‘Aw naw man, what’re we gonnae dae?’ Poor Mick looked a bit distraught. I thought he might start greetin’ in a minute. 

          ‘’Well, there’s Next, an’ H&M, and there’s TK Maxx and maybe Tesco would be worth a go  …’

          ‘But they’re all CCTV-ed up tae the gills! An’ the security guys there are total wideos, man! Huckle ye as soon as look at ye! We huvnae a hope in hell!’ His despair was making his voice increasingly screechy and he was starting to draw looks of suspicion and downright contempt from disdainful passing shoppers.

          ‘Mick, just shut it, will ye! Stop actin’ like a wean.  Where’s yer fightin’ spirit, eh?  We’re no’ beat yet!’ I said these words to pacify Mick but inside I was panicking, too. Mick absolutely had to have decent clothes for his interview or he wouldn’t get that job and I wouldn’t get to the seaside.

But it wasn’t just that.. In some strange way I felt responsible for Mick and for everything that happened to him. He was the closest thing I had to family now and despite all his own problems with the smack and the relentless stream of Big Ideas, I knew that Mick was always looking out for me, too. 

I looked around in the hope of seeing something that could help us. Anything. I started walking and Mick followed, neither of us knowing where we were going, really. 

 ‘Over here, Mick.’

Up ahead, almost at Tesco, I saw our way out. Cash Converters. I touched the small diamond at my neck.  It would only be for a wee while.

Mick stopped. He saw where I was heading. ‘Naw, Shona, no’ the necklace. You love that necklace. Ah’m no’ lettin’ ye dae that.’

‘Aye well, try stoppin’ me! You need that money. Mick, yer like a wee brother tae me, an’ this came from ma Da, so in a way it’s yours, too.  Anyway, Ah’ll buy it back as soon as ma ESA comes in!’

Mick was torn, I could see that, but in the end the thought of the new jaiket won the day. He helped me take off the necklace and even gave it a wee shine and polish on the sleeve of his grimy hoodie.

‘Shona,’ he announced, handing the necklace to me with a flourish, ‘my dear friend, I am deeply indebted to you for what you are doing as I know how  much …’

‘Jist give it a rest, Mick, will ye?’ I tried to sound irritated but couldn’t help smiling at his overblown display of gratitude.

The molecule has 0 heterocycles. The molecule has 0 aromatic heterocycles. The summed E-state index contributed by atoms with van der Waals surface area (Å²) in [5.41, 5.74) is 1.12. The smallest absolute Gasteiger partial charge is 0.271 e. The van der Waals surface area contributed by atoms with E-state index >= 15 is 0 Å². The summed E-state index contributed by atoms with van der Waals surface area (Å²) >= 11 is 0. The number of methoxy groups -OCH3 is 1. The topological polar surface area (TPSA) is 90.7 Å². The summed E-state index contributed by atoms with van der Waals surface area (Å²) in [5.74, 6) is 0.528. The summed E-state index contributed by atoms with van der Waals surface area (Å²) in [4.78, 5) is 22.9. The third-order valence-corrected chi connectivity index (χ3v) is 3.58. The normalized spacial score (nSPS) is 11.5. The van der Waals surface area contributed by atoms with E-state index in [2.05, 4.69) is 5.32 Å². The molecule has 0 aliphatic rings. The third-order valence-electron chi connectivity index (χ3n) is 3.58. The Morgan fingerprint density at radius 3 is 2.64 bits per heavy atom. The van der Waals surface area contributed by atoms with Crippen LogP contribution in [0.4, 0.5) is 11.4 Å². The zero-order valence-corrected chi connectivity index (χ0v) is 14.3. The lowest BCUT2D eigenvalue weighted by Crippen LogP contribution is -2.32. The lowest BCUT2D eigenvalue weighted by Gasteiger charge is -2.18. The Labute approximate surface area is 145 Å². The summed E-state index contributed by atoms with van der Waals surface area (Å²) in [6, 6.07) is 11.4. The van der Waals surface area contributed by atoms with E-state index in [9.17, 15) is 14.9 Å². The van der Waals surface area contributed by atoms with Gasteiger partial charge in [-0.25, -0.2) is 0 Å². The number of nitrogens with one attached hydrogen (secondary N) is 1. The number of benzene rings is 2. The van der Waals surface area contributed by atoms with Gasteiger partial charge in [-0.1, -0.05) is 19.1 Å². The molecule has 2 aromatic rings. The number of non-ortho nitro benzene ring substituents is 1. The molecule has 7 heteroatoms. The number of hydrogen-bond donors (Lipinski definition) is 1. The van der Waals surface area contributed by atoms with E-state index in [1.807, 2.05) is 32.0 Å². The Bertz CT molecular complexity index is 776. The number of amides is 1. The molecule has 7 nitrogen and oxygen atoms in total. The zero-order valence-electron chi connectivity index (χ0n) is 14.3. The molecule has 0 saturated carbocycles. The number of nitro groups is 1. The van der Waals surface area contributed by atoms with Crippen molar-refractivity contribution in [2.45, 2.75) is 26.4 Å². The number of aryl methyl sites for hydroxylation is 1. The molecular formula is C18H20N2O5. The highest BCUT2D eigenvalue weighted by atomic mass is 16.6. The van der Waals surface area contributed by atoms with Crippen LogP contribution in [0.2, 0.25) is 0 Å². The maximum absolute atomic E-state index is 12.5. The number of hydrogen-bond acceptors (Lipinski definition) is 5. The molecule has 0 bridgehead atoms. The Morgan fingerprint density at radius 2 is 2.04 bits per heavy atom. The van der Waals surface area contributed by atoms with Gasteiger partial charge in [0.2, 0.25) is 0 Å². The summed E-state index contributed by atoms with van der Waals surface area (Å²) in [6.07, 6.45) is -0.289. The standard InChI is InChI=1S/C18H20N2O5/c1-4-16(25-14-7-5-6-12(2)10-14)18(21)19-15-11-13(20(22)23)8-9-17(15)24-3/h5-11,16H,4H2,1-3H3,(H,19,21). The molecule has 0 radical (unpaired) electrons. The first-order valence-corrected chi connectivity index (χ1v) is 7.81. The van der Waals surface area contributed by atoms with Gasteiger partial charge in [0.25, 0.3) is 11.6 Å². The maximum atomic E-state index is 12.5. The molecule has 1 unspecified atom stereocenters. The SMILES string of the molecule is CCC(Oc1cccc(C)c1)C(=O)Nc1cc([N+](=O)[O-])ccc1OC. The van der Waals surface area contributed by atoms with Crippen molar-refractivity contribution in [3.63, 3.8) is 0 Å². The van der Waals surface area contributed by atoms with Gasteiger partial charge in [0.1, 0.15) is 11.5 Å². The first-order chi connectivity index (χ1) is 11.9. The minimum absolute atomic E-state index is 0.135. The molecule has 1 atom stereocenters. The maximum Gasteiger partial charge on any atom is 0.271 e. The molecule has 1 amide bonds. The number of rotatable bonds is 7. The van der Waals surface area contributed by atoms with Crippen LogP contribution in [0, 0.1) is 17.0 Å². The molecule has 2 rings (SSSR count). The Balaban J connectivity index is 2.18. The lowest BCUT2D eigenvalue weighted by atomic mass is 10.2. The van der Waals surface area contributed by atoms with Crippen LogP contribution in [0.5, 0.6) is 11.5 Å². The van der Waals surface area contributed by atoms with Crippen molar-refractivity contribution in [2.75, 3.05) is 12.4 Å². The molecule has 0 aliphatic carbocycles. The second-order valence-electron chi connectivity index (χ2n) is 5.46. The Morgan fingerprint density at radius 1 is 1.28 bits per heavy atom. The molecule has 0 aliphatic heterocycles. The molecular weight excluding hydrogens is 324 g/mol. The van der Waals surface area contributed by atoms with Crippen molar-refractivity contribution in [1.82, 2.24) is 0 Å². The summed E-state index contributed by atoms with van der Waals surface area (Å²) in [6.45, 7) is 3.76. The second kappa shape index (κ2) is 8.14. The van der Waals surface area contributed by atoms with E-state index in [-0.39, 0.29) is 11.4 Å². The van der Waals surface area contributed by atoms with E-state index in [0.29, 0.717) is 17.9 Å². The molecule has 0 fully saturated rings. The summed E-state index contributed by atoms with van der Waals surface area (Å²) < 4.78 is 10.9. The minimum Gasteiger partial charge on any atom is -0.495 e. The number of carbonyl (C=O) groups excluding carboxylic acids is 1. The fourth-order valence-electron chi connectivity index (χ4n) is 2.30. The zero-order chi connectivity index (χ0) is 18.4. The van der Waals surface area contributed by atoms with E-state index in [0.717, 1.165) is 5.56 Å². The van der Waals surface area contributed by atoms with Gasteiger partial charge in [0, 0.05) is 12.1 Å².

A guy with owlish specs and a tiny light clipped to his forehead  was offering us quite a lot of cash, more than I had expected, to be honest. Apparently, it was a quality South African diamond set in 22 carat gold. I nodded and tried to look nonchalant as he dictated the details to his colleague who noted it all down.

          ‘I can give you a good price on this.’

Relief. I looked at Mick. He was going to get his new jaiket and I was going straight from here to Tesco to buy a bucket and spade and maybe a wee bikini for the seaside.

          ‘First, I need some details. Do you have some ID?’

          ‘Some ..?’

          ‘Passport? Driver’s licence? We need to see some ID before we can make you an offer. Fraud Initiative and all that.’

‘Um …well, actually …’ I knew there was nothing in my tiny crossbody bag except  my fags, my phone, my purse and my Rimmel Highland Mist lippy. I didn’t own a passport or a driver’s licence – never had a need for either. I looked at Mick. He was standing there, staring straight ahead. ‘What about your driver’s licence, Mick? We can show him that, can’t we?’ No response.  ‘Mick?’

          Suddenly, he seemed to snap into life.  ‘Look, jist forget it,’ he said to the owl guy. ‘Shona, get yer necklace back an’ Ah’ll meet ye outside.’




We were sitting at Costa – one coffee between us.   

‘Mick, Ah think we would’ve got a good price for that necklace.’ I looked at my dirty, bitten nails and pondered. ‘There might even have been enough left to get mysel’ a wee manicure …’

Mick sat back a bit in his chair.

          ‘Nah, Shona, ye’re right. Me and ma big ideas …’

I stopped looking at my nails and looked instead at his wee face, unmasked now in order to drink his share of the coffee. He looked sad.

‘ Ah was lyin’, Shona. No’ aboot the interview – that was legit – but aboot me. Ah would never have got that job. Ah’ve no’ got a driver’s licence. Never even had a lesson. Ah never had the money, to be honest.’

          ‘Then … what was aw’ that aboot? Yer interview?  The bus runs tae the seaside?’

I didn’t really need to ask because I knew what it was about: a few moments of shared happiness, of shared dreams. It was what Mick did best. I understood.

          ‘But jist so ye know, ah would never really have let ye sell yer necklace. Ah know what it means to ye, bein’ the last thing yer Da ever gave  ye …  No, Ah wouldnae have let ye. I’m a better man than that.’ He looked thoughtfully at the table, quite impressed with himself I think.  Then he sighed. ‘And yer Da, he sounds like a good man, too. The best. May he rest in peace,’ he added, respectfully.

          I nodded. Let him bask in his delusions.

Of course he would have let me sell the necklace.  But I couldn’t, because neither of us had any means of proving our existence. Makes you think, that.

It wouldn’t have mattered, though. The necklace had value, but it had no meaning. My Da had brought it home one night with a bag of stuff he’d got from a ‘house clearance’ as he called it,  and I’d nicked it from the stash under his bed before the cops found it and  took it, and him, away. One day I’ll tell Mick, but not today. I don’t want to spoil his dream.